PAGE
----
This May, a group will attempt to paddle 2,600 miles across Canada via the Northwest Territories. The route, never attempted before by anyone, will begin at the mighty Pacific and end beside the frigid waters of Hudson Bay.
According to their website, they hope to “raise awareness of the significance exploration and wilderness recreation can play in conserving our wilderness heritage.” But first, a route had to be determined. Pete Marshall, mastermind behind the expedition, began looking at maps, contemplating if there was a feasible route from west to east. “I’ve always known of several overland routes to some of the bigger lakes and waterways, but the mountains seemed imposing.” Familiar with other well-paddled routes, he began to to stitch them together, incorporating other waterways.
Called the 2012 Trans-Territorial Canoe Expedition, the crew will consist of four men who hail from St. Cloud, MN. Pete Marshall, Winchell Delano, Steve Keaveny and Matt Harren met each other in high school and began paddling together through a youth outdoor leadership program. Those summers have lead to bolder expeditions together as friends.
Weather depending, they will embark from Skagaway, AK, beginning with a hefty 33 mile hike over the Chilkoot Pass. Sending canoes ahead, their water journey will begin on the Yukon Plateau, a mountainous region that merges with boreal forest. Heading east, they will paddle the Nahanni RIver to the MacKenzie River where it outlets into Great Slave Lake— an area of patchy forest and flat land. Afterwards, they will encounter some of the only portages tackled during the entire trip, the longest being 2 miles. Crossing the height of land, they will enter the Canadian shield and travel the Thelon River whose banks are heavily forested but soon give way to the tundra. Finally, paddling towards Baker Lake, through tundra and habitats that support caribou and musk oxen—they will end at Hudson Bay.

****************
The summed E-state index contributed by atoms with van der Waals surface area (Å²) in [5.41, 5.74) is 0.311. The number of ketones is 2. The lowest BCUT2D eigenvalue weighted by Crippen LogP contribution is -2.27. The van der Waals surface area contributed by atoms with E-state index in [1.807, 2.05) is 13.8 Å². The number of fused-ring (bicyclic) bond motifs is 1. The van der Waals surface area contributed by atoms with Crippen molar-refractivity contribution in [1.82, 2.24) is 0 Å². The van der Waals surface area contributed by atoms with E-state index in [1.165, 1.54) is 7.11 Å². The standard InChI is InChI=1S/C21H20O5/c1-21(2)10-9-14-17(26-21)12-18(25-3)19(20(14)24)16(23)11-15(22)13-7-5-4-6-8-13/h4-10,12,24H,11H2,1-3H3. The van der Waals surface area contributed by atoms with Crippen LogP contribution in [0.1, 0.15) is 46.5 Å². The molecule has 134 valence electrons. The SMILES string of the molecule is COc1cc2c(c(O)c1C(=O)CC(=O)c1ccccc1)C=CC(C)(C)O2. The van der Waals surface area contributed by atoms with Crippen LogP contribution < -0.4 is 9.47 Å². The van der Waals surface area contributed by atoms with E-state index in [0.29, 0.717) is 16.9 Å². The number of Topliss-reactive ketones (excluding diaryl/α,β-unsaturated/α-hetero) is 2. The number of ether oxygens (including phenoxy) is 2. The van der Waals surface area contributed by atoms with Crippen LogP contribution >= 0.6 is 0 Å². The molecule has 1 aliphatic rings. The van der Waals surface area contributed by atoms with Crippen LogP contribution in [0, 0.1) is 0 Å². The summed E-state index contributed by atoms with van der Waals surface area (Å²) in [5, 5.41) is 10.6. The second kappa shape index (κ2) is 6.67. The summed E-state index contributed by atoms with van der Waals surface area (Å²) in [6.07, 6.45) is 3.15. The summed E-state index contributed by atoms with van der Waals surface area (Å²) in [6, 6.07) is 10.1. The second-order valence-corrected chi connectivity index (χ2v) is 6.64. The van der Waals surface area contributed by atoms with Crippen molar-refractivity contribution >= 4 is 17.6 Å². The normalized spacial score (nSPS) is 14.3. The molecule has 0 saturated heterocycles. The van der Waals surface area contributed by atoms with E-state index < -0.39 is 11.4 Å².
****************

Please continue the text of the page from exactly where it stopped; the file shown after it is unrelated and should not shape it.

In order to accomplish this, they will travel using Royalex canoes, which they will load with less than 300 pounds of gear. “We’ll use lighter gear as we have a small window of time to complete the trip before water begins to freeze over,” Pete says. In order to divy up the load, they will pause to re-supply every 20-45 days. In the past, they used traditional canoe packs, but felt the bulk and weight were not ideal when carrying tons gear over long, rough portages. This time they will utilize backpacking packs as they’ve found their more compact and comfortable. As a result, they hope to shorten each portage with only two carry-overs, saving precious time.
Thanks to these hardy guys, the paddling community will have additional route options for appreciating these lands. And, hopefully inspire good stewardship for future wilderness enjoyment.
Want to follow along? Watch for future updates or donate to their cause on the expeditions website.